Rabies on the Rise?

Rabies test

Hey, look at that cute critter coming towards us.  Why is it frothing at the mouth and baring its sharp teeth?  Lordy, it looks possessed!  Is it a rabid raccoon?  Quick, run inside as fast as you can!

With the recent number of news stories on wild animal attacks in the Northeast, including a skunk, a couple of foxes, and even an ornery otter in Maine, one might think there’s a rabies apocalypse rising.  But what exactly is rabies and is it really on the rise?  If your organization has people working outdoors or who might be exposed to areas populated by wild animals this is a concerning topic to address.  

Rabies is a virus that attacks the nervous system starting with peripheral nerves, typically in muscle tissue, then proceeds along neural pathways to the central nervous system causing inflammation (encephalitis) of the brain.  Early symptoms are similar to the onset of flu with further progression leading to jerky movement, partial paralysis, fear of water, hyper-excitement, agitation, confusion, and unconsciousness.  Upon infecting the brain, the virus travels along nerves and migrates into the salivary glands.  In the case of animals, transmission occurs by biting a host with virulent saliva entering the puncture wound.  Without treatment, the disease is almost invariably fatal.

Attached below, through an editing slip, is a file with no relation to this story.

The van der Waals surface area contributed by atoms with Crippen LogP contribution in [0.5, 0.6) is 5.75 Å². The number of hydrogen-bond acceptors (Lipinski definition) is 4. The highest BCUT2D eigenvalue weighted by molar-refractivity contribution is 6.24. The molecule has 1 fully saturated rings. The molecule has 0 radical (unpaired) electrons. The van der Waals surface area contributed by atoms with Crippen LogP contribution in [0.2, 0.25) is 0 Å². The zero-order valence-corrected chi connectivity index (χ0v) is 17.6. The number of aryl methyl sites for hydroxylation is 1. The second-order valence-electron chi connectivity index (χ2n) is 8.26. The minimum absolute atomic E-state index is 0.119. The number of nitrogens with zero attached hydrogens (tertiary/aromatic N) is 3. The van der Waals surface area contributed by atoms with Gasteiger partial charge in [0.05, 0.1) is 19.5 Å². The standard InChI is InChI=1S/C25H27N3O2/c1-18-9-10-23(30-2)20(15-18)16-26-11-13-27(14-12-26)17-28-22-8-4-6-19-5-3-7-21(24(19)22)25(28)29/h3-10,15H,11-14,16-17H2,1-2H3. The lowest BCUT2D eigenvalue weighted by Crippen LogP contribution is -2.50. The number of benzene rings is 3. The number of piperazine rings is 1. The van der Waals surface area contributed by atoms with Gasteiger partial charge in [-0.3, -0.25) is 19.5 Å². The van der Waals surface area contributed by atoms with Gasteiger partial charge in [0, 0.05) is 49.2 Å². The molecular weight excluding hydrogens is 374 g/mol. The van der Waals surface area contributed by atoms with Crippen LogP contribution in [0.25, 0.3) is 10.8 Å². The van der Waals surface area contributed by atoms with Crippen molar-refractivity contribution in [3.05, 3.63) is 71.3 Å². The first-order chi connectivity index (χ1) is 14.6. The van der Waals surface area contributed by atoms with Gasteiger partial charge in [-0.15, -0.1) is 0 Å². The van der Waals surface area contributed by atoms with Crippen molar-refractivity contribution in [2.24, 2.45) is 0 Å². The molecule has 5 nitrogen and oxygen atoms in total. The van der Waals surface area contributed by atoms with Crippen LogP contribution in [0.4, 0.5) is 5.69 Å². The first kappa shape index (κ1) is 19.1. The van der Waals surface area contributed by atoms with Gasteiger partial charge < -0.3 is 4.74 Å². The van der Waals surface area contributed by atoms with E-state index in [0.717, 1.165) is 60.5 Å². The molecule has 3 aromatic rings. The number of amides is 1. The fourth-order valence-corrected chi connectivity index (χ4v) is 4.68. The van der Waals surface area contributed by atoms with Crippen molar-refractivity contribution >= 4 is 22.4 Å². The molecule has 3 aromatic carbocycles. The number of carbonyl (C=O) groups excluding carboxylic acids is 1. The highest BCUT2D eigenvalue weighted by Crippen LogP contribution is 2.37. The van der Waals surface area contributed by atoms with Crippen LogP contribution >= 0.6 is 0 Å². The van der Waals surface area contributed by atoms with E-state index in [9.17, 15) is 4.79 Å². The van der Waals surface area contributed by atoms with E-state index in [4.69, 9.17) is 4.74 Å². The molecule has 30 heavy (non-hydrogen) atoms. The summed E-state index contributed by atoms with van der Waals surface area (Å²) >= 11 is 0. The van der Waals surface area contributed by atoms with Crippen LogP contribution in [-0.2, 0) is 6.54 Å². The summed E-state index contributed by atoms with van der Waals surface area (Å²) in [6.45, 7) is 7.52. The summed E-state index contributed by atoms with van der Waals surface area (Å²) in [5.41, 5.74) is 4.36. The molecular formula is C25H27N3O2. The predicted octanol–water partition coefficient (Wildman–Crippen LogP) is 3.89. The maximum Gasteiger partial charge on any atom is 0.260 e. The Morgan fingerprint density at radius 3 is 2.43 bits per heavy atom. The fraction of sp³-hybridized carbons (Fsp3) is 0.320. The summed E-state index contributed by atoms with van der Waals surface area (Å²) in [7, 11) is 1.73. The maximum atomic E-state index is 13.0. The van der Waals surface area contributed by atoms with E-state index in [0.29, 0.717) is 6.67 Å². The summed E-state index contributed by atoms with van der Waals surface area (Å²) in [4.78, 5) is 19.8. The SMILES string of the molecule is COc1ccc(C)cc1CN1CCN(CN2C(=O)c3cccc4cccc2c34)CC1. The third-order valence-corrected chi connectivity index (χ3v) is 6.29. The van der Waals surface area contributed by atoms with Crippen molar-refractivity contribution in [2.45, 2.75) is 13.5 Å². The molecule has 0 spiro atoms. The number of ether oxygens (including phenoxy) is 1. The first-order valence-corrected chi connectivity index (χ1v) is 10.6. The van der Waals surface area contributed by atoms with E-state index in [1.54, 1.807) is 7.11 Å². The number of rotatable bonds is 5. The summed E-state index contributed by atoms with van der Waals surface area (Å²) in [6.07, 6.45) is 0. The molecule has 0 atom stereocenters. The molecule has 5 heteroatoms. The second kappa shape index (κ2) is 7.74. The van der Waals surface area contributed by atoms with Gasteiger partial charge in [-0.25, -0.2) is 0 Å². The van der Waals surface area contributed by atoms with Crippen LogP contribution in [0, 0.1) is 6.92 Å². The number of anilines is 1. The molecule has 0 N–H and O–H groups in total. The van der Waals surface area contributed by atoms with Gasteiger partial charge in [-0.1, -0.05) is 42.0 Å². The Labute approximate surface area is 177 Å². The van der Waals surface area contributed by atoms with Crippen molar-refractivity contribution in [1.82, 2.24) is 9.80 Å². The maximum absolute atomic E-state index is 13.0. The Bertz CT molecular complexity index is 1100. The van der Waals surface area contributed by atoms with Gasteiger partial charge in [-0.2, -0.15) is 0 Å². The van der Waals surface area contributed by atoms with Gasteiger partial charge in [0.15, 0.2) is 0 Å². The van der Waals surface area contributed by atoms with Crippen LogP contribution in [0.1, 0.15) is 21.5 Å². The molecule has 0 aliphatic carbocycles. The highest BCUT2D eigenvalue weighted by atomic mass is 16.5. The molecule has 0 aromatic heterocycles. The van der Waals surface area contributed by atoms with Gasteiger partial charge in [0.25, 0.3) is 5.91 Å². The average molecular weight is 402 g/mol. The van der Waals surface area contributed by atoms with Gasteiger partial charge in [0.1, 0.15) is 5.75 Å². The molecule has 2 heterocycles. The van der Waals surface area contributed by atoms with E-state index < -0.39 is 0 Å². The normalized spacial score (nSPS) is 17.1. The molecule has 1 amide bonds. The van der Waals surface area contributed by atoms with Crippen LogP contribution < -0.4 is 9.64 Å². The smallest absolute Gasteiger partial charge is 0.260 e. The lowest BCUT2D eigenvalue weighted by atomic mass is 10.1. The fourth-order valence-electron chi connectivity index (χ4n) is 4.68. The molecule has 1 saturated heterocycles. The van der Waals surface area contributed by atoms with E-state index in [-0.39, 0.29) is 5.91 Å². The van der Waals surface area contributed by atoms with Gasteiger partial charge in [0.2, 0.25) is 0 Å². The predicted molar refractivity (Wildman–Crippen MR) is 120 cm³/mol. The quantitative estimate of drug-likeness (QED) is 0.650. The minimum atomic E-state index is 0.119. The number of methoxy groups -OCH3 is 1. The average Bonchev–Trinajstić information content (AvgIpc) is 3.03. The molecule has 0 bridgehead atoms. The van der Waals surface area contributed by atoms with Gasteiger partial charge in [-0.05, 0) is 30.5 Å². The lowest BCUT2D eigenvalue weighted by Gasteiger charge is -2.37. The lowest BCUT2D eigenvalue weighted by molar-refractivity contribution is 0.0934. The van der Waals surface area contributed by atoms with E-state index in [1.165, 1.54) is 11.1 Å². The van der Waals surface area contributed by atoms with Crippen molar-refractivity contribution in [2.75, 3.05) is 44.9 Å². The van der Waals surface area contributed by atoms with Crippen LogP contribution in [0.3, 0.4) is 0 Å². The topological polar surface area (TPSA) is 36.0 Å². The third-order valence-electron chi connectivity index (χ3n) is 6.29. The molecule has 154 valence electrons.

Fortunately, a safe and effective vaccine for rabies virus is available, with Louis Pasteur and Emile Roux credited with developing the first vaccine in 1885.  Today, there’s an oral rabies vaccine in pellet form that can be used to eradicate rabies in wildlife vectors through a herd immunity effect.  This form of vaccination has proven successful in eliminating fox rabies in several European countries.  For more information on herd immunity and human vaccination rate implications for employers, check out Tony Jones’s post What Is This Herd Immunity?.        

According to the CDC, each year an estimated 40,000 people in the United States are vaccinated for rabies due to potential exposure.  Additionally, the CDC reports the US public health cost associated with rabies is more than $300 million a year.  Experts suggest the apparent uptick in rabies may be influenced by the normal virus cycle in its peak state, more outdoor activity for animals and humans due to a longer growing season from milder winters, and drought conditions causing overcrowding around declining water sources. 

Public health sources recommend the following for rabies prevention: 

  • Vaccinate dogs and cats against rabies (as required by law).
  • Keep dogs and cats under control outdoors.
  • Leave stray or unknown dogs and cats alone.
  • Leave wild animals alone and don’t keep them as pets.
  • Make your property unattractive to wild animals by sealing up openings in porches, basements, and attic spaces along with keeping lids tight on outdoor trash containers.
  • Contact an animal control officer upon observing a wild animal or a stray acting strange.
  • If bitten by an animal, wash the wound with soap and water for 10-15 minutes and promptly contact a healthcare provider.

The Global Alliance for Rabies Control coordinates World Rabies Day on September 28th of each year in an effort to increase awareness on the disease along with advocating support for rabies control and prevention.  Mark your calendar!  The date honors the anniversary of the death of Louis Pasteur (not from rabies).    

By Greg LaRochelle